Fuehne described the differences between men and women.  “Women apologize too much. They come into my office and say ‘I don’t know but I think I can’. Men say ‘I will and I can’”. Men can be intimidating, Deanna acknowledged, and women can display their insecurities in their voice through tone and inflection. Own what you know was the general message, and your twenties is the best time to ask questions and gain as much technical knowledge as possible.

During this time, it is also important to get the “right names on your resume”, Fuehne explains. “These names show that you underwent a rigorous interviewing process and that you have a certain level of training and ability.” Many students attend career fairs and meet with recruiters to get employed at high profile companies, or at least get their resume passed along to the right person. Most people call this networking, but Fuehne prefers a more real, less restrictive approach. “Talk to them! Recruiters always complain that students aren’t talking to them. Ask them questions, get to know them. This isn’t about numbers; it’s about depth and authenticity.”

But in collecting the blue chip names young employees should never think themselves too ‘important’ to do work of any kind. Fuehne recounted a tale in which she and her supervisor took an elevator ride to the basement of the building. The doors opened and they entered a dusty room containing an old safe and files. Her supervisor then informed her that her assignment for the day would be to empty and clean out the room and safe. “And you know what I did? I cleaned out the safe!” Unbeknownst to her, this was a test, one that she passed due to her humility. As an employee, the reason she was there was to make her boss successful. “My job is to serve [them] and to make [them] successful,” Fuehne said. It didn’t matter how she felt about her boss, whether she disliked their temperament or believed herself to be intellectually superior. That is how an employee gains distinction, and this mentality carried Deanna well into her later years.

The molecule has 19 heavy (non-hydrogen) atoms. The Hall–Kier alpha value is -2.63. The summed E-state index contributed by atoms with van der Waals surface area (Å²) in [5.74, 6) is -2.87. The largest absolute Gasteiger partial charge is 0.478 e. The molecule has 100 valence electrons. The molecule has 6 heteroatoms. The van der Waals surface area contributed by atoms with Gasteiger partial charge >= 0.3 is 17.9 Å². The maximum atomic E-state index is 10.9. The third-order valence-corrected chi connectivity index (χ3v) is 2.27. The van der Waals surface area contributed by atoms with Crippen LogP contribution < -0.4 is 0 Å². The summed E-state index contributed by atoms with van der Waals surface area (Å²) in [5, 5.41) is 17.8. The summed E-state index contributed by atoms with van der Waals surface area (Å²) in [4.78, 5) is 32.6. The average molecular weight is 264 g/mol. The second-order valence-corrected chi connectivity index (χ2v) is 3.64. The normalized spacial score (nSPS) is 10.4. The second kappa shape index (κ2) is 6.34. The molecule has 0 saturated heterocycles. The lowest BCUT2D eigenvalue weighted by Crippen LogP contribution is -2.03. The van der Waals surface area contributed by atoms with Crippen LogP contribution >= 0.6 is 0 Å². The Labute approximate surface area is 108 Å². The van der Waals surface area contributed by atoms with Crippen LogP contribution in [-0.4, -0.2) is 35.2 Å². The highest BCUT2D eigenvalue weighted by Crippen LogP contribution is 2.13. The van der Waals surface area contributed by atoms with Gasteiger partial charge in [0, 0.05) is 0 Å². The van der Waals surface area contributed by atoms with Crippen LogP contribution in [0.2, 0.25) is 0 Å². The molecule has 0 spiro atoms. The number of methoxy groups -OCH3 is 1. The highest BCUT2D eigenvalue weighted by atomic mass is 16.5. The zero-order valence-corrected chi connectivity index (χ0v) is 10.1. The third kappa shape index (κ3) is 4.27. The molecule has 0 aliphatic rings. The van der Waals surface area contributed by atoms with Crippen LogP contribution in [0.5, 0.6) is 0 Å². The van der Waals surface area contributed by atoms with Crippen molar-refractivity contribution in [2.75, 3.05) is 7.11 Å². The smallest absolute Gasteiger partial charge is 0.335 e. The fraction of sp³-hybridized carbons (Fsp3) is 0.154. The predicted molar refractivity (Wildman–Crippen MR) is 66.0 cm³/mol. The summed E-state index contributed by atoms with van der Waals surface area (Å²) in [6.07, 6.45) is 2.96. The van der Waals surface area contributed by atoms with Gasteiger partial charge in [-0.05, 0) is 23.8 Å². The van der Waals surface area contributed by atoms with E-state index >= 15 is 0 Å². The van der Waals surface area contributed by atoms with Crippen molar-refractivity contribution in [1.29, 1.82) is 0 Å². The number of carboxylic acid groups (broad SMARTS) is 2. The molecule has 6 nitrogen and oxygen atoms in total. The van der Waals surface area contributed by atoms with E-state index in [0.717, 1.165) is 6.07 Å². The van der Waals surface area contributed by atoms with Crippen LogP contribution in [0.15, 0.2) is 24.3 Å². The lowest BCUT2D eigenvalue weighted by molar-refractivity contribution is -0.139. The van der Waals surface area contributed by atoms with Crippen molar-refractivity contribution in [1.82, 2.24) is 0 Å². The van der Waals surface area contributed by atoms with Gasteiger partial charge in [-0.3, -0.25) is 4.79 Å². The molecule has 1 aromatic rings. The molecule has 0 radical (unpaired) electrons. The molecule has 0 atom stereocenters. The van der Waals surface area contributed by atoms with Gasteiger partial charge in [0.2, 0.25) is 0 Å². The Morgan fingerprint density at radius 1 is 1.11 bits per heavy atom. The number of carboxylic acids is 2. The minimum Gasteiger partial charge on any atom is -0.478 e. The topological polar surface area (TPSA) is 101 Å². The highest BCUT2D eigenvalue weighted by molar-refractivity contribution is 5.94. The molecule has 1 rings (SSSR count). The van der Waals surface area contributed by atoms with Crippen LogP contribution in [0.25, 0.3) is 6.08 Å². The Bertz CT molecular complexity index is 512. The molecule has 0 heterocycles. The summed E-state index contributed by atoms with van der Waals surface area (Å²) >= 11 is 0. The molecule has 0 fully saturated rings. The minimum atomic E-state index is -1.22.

Your thirties and forties are the time to lead and manage a team, to have an outstanding success but also fail awesomely, Deanna stated. No matter how much success a person has had in their career and the amount of planning that got them there, “something is going to happen that you aren’t prepared for.” She warned the students that they will be fired or laid off from a job at least once in their career, “so when it happens, it’s just something you can check off a list”. This truth should inspire people to be fearless since it’s possible to survive this time and continue to have a career. “Accept it, and let it go”.

Deanna’s drive and professionalism led her to a strong, distinctive career in consulting and finance and have also helped her withstand several personal and professional dramatic events. Despite her many male advisors and the men she has worked with, it is her female network that has pulled Deanna through trying times. “My male network is industry related, but my woman network is my soul.”